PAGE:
Vintage Pocket Watch Buying Guide

Like if this guide is helpful
Vintage Pocket Watch Buying Guide

The first timepieces to be worn on bodies, rather than being free-standing or wall-mounted, are traced back to the 16th century in Europe. These devices were far from traditional watches or pocket watches as viewed today. These pieces were fastened to clothing or worn on chains around necks, and they were barely smaller than the clocks of the time. These were heavy, drum-shaped objects, often made of brass. These 'clock watches' only had hour hands; the minute hands did not come until much later.

In 1675, Charles II of England started a trend by wearing a waistcoat, and soon after, gentlemen started to wear pocket watches, which had shrunk somewhat by then. The gentlemen attached the pocket watches by chains to buttonholes in their waistcoats, rather than around wearing them around their necks. For ladies, the wearing of watches around their necks continued to be the fashion until the the 20th century.

Learning more about vintage pocket watches can make any consumer looking to purchase one, a wiser consumer. Further, knowledge about the pitfalls and also the pleasures of buying and owning a vintage pocket watch helps start any consumer search.

Construction of a Vintage Pocket Watch

Early pocket watches were made from iron, and the types of movements were based on a type that was used in large public clocks since the 14th century. Designed to be stationary, it was not surprising that these were highly inaccurate, and gained up to an hour a day. In 1759 the lever escapement was invented by Thomas Mudge, and this kept its accuracy to within a minute in any 24-hour period.

At this point, iron construction had given way to steel and even precious metals, for the materials of pocket watch manufactures. With the lever escapement came the introduction of jewels into the bearings of watches. This was primarily to reduce the friction and wear, and for the size of the jewels used, there was certainly no intrinsic value for them as they were far too small to be used in jewellery or fashion.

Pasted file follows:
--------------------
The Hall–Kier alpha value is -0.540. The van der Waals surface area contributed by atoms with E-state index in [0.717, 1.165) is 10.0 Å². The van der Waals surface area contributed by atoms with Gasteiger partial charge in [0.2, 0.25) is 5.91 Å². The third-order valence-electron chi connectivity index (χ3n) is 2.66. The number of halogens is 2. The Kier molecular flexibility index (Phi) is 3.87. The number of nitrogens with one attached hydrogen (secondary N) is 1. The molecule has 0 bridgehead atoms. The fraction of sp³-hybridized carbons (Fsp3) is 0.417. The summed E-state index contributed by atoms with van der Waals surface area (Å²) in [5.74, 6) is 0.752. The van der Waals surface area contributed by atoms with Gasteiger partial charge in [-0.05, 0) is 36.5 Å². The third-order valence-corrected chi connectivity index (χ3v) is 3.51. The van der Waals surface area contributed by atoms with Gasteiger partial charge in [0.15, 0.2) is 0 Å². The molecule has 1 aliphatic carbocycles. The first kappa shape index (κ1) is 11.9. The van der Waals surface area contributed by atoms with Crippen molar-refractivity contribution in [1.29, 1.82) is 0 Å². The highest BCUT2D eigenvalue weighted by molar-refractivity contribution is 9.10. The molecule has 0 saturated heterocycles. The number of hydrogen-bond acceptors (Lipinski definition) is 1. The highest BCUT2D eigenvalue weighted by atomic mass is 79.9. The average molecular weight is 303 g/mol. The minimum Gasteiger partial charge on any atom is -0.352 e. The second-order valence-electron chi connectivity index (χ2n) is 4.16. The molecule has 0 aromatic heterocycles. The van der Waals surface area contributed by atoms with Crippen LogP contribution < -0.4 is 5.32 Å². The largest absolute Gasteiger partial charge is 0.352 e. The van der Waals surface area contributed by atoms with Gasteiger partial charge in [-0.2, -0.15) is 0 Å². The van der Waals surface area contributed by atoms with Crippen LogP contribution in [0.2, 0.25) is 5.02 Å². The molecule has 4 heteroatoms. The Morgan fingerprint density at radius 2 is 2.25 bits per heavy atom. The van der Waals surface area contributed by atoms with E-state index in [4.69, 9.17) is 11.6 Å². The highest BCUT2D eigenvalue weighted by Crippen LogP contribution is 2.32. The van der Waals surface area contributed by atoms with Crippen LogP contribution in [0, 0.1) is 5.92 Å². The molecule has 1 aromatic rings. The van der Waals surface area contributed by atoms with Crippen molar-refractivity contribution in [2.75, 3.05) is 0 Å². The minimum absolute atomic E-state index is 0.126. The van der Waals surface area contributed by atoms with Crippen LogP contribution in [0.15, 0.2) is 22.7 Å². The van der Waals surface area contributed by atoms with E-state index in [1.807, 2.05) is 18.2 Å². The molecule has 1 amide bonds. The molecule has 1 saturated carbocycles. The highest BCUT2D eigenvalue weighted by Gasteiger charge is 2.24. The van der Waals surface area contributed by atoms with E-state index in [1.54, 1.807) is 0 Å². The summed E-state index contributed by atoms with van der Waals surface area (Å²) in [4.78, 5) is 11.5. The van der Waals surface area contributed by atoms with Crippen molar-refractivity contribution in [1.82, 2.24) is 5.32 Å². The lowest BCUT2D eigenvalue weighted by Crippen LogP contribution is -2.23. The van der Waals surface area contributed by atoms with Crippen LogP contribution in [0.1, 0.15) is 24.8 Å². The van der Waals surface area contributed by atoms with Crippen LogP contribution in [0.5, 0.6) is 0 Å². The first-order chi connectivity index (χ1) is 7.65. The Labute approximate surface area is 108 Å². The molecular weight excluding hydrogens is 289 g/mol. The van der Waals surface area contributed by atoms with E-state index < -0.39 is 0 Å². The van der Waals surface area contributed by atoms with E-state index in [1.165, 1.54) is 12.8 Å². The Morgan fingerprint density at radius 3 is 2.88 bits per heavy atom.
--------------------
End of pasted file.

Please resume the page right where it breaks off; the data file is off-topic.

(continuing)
Up until the late 18th century, pocket watches were still seen as very expensive. A pocket watch was far too expensive for the common man, but as manufacturing improved and the machines were designed and built which could fashion the often tiny moving parts, so the prices dropped. Vintage pieces found today could have been owned by those of the upper classes of the time. By the end of the 18th century, pocket watches were cheap enough to be mass produced, even for sailors, and these often had colourful designs on their faces.

The Railroad Pocket Watch

In the late 19th century, there was a famous train crash in Ohio in America. One of the engineers' watches had stopped for four minutes, meaning two trains collided. From that crash, the American train officials insisted that every engineer and guard on every train in America had to have what was colloquially known as a 'Railroad Grade Watch'. This was a stringent set of standards by which official pocket watches had to adhere, and this led to the introduction of pocket watches produced by a company called 'The American Waltham Watch Company'. These pocket watches are still very sought after today.

Signs That a Waltham Railroad Watch is Genuine